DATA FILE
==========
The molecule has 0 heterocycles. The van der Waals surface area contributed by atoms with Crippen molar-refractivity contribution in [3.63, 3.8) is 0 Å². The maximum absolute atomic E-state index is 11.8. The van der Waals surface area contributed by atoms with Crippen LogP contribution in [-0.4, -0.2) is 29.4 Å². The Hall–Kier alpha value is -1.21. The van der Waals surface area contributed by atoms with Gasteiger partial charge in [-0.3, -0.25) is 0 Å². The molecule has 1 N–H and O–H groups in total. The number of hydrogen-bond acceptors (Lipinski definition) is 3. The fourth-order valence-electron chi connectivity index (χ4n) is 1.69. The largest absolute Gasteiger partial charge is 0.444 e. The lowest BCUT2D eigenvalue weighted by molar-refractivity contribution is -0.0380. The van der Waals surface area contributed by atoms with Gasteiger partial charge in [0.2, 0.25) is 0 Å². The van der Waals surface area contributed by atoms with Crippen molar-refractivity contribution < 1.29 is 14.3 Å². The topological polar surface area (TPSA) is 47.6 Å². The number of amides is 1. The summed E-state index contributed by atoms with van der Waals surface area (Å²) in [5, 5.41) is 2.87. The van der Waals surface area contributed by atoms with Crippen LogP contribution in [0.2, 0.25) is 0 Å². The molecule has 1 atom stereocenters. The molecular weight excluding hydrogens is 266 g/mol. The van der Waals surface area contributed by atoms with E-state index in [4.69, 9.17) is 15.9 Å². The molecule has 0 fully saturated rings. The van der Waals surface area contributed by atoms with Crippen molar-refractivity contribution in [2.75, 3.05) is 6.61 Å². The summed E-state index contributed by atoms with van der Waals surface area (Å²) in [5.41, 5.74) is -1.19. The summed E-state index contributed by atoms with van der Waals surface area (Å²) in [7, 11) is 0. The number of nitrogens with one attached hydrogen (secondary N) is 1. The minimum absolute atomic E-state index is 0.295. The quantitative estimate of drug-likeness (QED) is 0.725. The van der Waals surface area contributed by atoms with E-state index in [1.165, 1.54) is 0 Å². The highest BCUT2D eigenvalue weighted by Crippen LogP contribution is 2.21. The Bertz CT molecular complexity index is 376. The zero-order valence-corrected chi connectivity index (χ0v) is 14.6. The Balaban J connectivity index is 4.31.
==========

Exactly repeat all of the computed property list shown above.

The molecule has 0 heterocycles. The van der Waals surface area contributed by atoms with Crippen molar-refractivity contribution in [3.63, 3.8) is 0 Å². The maximum absolute atomic E-state index is 11.8. The van der Waals surface area contributed by atoms with Crippen LogP contribution in [-0.4, -0.2) is 29.4 Å². The Hall–Kier alpha value is -1.21. The van der Waals surface area contributed by atoms with Gasteiger partial charge in [-0.3, -0.25) is 0 Å². The molecule has 1 N–H and O–H groups in total. The number of hydrogen-bond acceptors (Lipinski definition) is 3. The fourth-order valence-electron chi connectivity index (χ4n) is 1.69. The largest absolute Gasteiger partial charge is 0.444 e. The lowest BCUT2D eigenvalue weighted by molar-refractivity contribution is -0.0380. The van der Waals surface area contributed by atoms with Gasteiger partial charge in [0.2, 0.25) is 0 Å². The van der Waals surface area contributed by atoms with Crippen molar-refractivity contribution < 1.29 is 14.3 Å². The topological polar surface area (TPSA) is 47.6 Å². The number of amides is 1. The summed E-state index contributed by atoms with van der Waals surface area (Å²) in [5, 5.41) is 2.87. The van der Waals surface area contributed by atoms with Crippen LogP contribution in [0.2, 0.25) is 0 Å². The molecule has 1 atom stereocenters. The molecular weight excluding hydrogens is 266 g/mol. The van der Waals surface area contributed by atoms with E-state index in [4.69, 9.17) is 15.9 Å². The molecule has 0 fully saturated rings. The van der Waals surface area contributed by atoms with Crippen molar-refractivity contribution in [2.75, 3.05) is 6.61 Å². The summed E-state index contributed by atoms with van der Waals surface area (Å²) in [5.41, 5.74) is -1.19. The summed E-state index contributed by atoms with van der Waals surface area (Å²) in [7, 11) is 0. The number of nitrogens with one attached hydrogen (secondary N) is 1. The minimum absolute atomic E-state index is 0.295. The quantitative estimate of drug-likeness (QED) is 0.725. The van der Waals surface area contributed by atoms with E-state index in [1.165, 1.54) is 0 Å². The highest BCUT2D eigenvalue weighted by Crippen LogP contribution is 2.21. The Bertz CT molecular complexity index is 376. The zero-order valence-corrected chi connectivity index (χ0v) is 14.6. The Balaban J connectivity index is 4.31.